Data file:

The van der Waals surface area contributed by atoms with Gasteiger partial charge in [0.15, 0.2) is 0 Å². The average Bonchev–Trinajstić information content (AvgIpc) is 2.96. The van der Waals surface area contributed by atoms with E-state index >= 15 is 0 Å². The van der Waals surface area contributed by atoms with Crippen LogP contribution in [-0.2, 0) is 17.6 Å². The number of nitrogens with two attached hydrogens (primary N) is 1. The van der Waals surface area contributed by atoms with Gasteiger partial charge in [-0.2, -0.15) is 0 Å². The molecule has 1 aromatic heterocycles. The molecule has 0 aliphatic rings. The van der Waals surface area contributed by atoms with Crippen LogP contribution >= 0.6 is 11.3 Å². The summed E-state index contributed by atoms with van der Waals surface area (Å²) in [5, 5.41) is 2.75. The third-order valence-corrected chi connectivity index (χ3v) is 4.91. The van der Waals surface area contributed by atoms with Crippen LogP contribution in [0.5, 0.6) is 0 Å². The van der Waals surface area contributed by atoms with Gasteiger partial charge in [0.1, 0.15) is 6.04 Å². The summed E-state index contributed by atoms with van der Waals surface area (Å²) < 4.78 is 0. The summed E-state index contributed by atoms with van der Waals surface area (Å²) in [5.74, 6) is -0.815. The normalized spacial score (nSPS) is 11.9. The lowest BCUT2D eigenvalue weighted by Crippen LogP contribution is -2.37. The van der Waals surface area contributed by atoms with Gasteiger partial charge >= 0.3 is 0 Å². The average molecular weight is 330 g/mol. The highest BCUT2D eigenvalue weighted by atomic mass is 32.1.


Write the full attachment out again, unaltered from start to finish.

The van der Waals surface area contributed by atoms with Gasteiger partial charge in [0.15, 0.2) is 0 Å². The average Bonchev–Trinajstić information content (AvgIpc) is 2.96. The van der Waals surface area contributed by atoms with E-state index >= 15 is 0 Å². The van der Waals surface area contributed by atoms with Crippen LogP contribution in [-0.2, 0) is 17.6 Å². The number of nitrogens with two attached hydrogens (primary N) is 1. The van der Waals surface area contributed by atoms with Gasteiger partial charge in [-0.2, -0.15) is 0 Å². The molecule has 1 aromatic heterocycles. The molecule has 0 aliphatic rings. The van der Waals surface area contributed by atoms with Crippen LogP contribution >= 0.6 is 11.3 Å². The summed E-state index contributed by atoms with van der Waals surface area (Å²) in [5, 5.41) is 2.75. The third-order valence-corrected chi connectivity index (χ3v) is 4.91. The van der Waals surface area contributed by atoms with Crippen LogP contribution in [0.5, 0.6) is 0 Å². The van der Waals surface area contributed by atoms with Gasteiger partial charge in [0.1, 0.15) is 6.04 Å². The summed E-state index contributed by atoms with van der Waals surface area (Å²) < 4.78 is 0. The summed E-state index contributed by atoms with van der Waals surface area (Å²) in [5.74, 6) is -0.815. The normalized spacial score (nSPS) is 11.9. The lowest BCUT2D eigenvalue weighted by Crippen LogP contribution is -2.37. The van der Waals surface area contributed by atoms with Gasteiger partial charge >= 0.3 is 0 Å². The average molecular weight is 330 g/mol. The highest BCUT2D eigenvalue weighted by atomic mass is 32.1.